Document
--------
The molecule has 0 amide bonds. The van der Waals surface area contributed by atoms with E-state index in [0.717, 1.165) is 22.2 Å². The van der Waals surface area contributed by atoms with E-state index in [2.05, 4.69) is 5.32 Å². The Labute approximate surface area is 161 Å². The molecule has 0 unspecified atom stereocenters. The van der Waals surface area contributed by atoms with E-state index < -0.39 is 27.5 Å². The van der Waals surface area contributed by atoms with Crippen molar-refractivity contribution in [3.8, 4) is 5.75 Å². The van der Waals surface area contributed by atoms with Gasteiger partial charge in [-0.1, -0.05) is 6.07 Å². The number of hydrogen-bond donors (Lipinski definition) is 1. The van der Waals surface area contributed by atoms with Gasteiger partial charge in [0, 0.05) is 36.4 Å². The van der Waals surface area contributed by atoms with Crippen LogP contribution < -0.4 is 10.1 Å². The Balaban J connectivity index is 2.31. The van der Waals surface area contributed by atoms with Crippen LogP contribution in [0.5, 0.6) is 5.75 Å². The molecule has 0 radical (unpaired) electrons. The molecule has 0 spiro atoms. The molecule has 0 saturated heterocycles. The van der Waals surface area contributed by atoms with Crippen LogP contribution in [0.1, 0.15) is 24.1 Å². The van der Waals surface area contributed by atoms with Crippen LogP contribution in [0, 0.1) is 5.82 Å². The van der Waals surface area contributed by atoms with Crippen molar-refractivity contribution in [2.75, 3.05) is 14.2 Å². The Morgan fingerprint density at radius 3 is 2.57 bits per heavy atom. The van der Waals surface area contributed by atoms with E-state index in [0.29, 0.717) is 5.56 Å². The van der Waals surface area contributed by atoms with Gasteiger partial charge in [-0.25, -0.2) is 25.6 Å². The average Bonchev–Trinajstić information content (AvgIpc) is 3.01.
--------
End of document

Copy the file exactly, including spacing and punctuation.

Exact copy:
The molecule has 0 amide bonds. The van der Waals surface area contributed by atoms with E-state index in [0.717, 1.165) is 22.2 Å². The van der Waals surface area contributed by atoms with E-state index in [2.05, 4.69) is 5.32 Å². The Labute approximate surface area is 161 Å². The molecule has 0 unspecified atom stereocenters. The van der Waals surface area contributed by atoms with E-state index < -0.39 is 27.5 Å². The van der Waals surface area contributed by atoms with Crippen molar-refractivity contribution in [3.8, 4) is 5.75 Å². The van der Waals surface area contributed by atoms with Gasteiger partial charge in [-0.1, -0.05) is 6.07 Å². The number of hydrogen-bond donors (Lipinski definition) is 1. The van der Waals surface area contributed by atoms with Gasteiger partial charge in [0, 0.05) is 36.4 Å². The van der Waals surface area contributed by atoms with Crippen LogP contribution < -0.4 is 10.1 Å². The Balaban J connectivity index is 2.31. The van der Waals surface area contributed by atoms with Crippen LogP contribution in [0.5, 0.6) is 5.75 Å². The molecule has 0 radical (unpaired) electrons. The molecule has 0 spiro atoms. The molecule has 0 saturated heterocycles. The van der Waals surface area contributed by atoms with Crippen LogP contribution in [0.1, 0.15) is 24.1 Å². The van der Waals surface area contributed by atoms with Crippen LogP contribution in [0, 0.1) is 5.82 Å². The van der Waals surface area contributed by atoms with Crippen molar-refractivity contribution in [2.75, 3.05) is 14.2 Å². The Morgan fingerprint density at radius 3 is 2.57 bits per heavy atom. The van der Waals surface area contributed by atoms with E-state index in [0.29, 0.717) is 5.56 Å². The van der Waals surface area contributed by atoms with Gasteiger partial charge in [-0.25, -0.2) is 25.6 Å². The average Bonchev–Trinajstić information content (AvgIpc) is 3.01.